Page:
Intelligence

In war, knowledge is power for without it a blind army is as good as dead. The superiority of the Allied powers can best be summarised by the fact that in 1970, the Allied forces announce that they had actually been able to break the Axis codes. Coding was a major advantage that the United States had during the war and used it break codes from the Japanese thus intercepting naval and diplomatic information relating to the war. Equally, the British, with the help of Poland and France, were able to decode and decipher loads of communication between the Germans. In spite of the advanced and complex coding used by both the Japanese and Germans, the British and Americans were able to fabricate these machines and intercept important pieces of information (Reynolds, 2000). For instance, a planned Japanese attack was thwarted and the chief commander ambushed and killed along the way. That is how much power information could grant any power in the war.

Geography

The location of different countries in the war played a major role in the likelihood of them being attacked and the defence strategies to be employed. China and the Soviet Union shared one advantage over other countries in the war; they had large and vast land which could easily be relinquished by moving people away from those areas. Essentially, these countries had the option of advancing inwards and avoiding a fight to death. Great Britain and Japan held the advantage of being islands surrounded by vast waterbodies (Plesch, 2010). This made it quite difficult for either of these countries to be invaded during the war, however, this made them dependent on their naval capabilities. For Great Britain, the US came in handy to assist both in naval and air attack, Japan was not very lucky in getting assistance from other Axis powers who in any case were far away. Germany appeared to be the most vulnerable to invasion considering that it was surrounded by Allied powers in most fronts. Contrastingly, the US benefitted greatly from its geographical placement since it was surrounded by two large water bodies and two agreeable neighbours (Overy and Overy, 1997). This allowed the US to focus on its industrial activities including the manufacture of war materials which turned out to be the largest in the war.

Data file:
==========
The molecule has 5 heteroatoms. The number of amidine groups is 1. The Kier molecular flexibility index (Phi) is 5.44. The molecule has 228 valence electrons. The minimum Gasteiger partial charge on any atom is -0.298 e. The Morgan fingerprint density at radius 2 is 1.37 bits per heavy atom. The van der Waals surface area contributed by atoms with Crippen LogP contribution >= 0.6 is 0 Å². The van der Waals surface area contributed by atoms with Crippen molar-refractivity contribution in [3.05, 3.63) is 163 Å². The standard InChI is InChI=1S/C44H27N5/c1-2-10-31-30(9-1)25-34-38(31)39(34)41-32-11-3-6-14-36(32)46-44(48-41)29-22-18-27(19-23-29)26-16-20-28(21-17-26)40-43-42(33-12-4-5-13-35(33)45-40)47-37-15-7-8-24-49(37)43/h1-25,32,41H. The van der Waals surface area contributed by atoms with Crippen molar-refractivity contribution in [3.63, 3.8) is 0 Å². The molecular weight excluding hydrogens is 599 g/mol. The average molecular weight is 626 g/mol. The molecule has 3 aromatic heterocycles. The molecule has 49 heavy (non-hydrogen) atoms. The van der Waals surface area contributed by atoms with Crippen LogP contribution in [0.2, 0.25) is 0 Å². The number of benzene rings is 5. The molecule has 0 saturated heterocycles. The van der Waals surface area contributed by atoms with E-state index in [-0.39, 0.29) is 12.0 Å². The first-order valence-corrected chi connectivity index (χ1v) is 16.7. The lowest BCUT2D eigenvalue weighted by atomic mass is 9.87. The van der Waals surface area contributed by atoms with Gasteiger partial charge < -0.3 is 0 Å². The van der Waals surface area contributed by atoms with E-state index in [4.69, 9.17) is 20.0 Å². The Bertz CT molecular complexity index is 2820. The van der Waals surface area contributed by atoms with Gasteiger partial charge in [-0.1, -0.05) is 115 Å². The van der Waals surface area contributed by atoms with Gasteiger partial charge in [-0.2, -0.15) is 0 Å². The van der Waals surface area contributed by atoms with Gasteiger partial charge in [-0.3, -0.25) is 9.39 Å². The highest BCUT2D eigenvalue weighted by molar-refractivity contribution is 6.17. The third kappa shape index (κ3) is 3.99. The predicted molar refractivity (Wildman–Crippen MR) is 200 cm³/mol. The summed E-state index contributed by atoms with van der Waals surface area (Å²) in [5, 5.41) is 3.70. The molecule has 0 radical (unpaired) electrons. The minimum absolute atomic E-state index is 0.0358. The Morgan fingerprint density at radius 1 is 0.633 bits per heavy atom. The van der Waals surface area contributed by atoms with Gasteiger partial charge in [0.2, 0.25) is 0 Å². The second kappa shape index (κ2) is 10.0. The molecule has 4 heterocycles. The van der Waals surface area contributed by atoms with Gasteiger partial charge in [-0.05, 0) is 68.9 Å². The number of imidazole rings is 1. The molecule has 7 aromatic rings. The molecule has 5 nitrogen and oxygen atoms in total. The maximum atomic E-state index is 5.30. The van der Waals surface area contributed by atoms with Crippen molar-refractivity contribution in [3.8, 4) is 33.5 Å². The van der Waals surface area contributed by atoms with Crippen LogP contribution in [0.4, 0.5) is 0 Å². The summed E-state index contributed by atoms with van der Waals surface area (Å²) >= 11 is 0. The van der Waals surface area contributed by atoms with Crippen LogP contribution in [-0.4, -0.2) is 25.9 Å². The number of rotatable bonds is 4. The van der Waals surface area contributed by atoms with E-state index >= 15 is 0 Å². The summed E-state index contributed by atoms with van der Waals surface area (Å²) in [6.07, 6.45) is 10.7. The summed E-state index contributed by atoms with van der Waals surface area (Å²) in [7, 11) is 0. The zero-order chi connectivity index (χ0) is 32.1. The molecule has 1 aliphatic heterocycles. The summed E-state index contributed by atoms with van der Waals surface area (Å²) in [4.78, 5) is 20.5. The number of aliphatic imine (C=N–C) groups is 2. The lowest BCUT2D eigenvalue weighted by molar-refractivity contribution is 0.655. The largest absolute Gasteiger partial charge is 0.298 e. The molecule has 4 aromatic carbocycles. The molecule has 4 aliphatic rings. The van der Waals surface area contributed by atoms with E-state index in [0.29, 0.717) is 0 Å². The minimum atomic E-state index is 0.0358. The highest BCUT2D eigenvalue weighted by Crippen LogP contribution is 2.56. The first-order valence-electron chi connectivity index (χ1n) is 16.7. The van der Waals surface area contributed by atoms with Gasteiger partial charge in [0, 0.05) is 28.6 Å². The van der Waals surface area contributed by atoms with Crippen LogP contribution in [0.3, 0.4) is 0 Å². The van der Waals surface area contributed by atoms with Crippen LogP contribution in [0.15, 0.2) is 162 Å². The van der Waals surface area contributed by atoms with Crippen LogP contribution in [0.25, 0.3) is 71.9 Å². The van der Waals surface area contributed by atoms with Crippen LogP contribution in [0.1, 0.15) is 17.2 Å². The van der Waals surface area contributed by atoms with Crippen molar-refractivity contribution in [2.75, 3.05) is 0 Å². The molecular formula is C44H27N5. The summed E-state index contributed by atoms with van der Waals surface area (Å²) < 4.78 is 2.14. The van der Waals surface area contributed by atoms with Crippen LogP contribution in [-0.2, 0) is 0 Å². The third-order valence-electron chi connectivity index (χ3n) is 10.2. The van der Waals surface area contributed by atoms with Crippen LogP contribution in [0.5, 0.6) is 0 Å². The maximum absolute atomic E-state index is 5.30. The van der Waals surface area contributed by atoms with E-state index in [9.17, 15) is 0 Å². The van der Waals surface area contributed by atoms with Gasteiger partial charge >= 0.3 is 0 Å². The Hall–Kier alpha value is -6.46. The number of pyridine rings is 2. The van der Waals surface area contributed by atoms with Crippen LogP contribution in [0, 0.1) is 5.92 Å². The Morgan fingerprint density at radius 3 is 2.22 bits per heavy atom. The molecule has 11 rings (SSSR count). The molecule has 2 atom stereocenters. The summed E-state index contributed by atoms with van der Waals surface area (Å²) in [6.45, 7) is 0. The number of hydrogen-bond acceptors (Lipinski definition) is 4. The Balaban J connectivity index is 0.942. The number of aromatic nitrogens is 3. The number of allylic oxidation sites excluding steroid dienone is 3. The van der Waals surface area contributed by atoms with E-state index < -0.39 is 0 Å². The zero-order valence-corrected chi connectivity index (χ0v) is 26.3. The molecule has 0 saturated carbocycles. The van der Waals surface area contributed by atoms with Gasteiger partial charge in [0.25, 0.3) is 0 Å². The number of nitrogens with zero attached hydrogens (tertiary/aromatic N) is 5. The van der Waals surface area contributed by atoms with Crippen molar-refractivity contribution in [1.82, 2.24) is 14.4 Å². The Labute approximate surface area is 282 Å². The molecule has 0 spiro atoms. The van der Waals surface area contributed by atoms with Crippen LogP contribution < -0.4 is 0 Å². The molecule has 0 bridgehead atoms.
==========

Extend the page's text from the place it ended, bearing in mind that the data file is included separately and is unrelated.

Inter-service rivalries

While internal discord between factions in the military is a common phenomenon, the difference is whether leaders can deal with them effectively to bring servicemen together for the greater good (Murrey and Millet, 2009). The Allied powers were never immune from internal dissonance but they were able to quell them effective communication and leadership. For the Axis powers, the major source of their woes originated from the manner in which aircrafts were to be handled. Under the leadership of Benito Mussolini and Herman Goring, air forces of Italy and Germany respectively exercised massive control of the aircrafts and the army or navy were never really involved in any decisions regarding aircrafts. On the other hand, the US adopted a different policy that involved both the navy and army and each unit had their own combat aircrafts to be used as the situation would require (Lukacs, 1989). This secrecy and distrust amongst the Axis powers had far-reaching consequences including failure to share important intelligence information. A case in point is the Japanese military where the different branches conducted their own work on intelligence and development of key technologies but did not share such information with the others.

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Coordination

The Axis powers was formed partly because of a heavy strain of propaganda employed by both powers. The three pillars of the Axis powers, Germany, Italy and Japan, shared very little in common even from a historical perspective. It more of a marriage of convenience than a real union to begin with. In 1939, whereas Japan was busy engaging the Soviets in unabated battles in along the Manchuria- Mongolian border, the Nazi had signed a pact with the same Soviet Union (Lewin, 1984). Similarly, Japan signed a pact with the Soviets barely weeks before Hitler decided to invade the Soviet Union. More disturbingly, Japan did not participate in the signing of a mutual assistance agreement in 1939 between Italy and Germany (Keegan, 2010). Fairly, the Allies also had disagreements in their camps but their approaches made the difference as can be seen from the numerous travels by Winston Churchill to different states to deliberate with other leaders. The lack of coordination between the Axis powers resulted into divisive issues and various actions came as a surprise to the other and advantage to the Allied.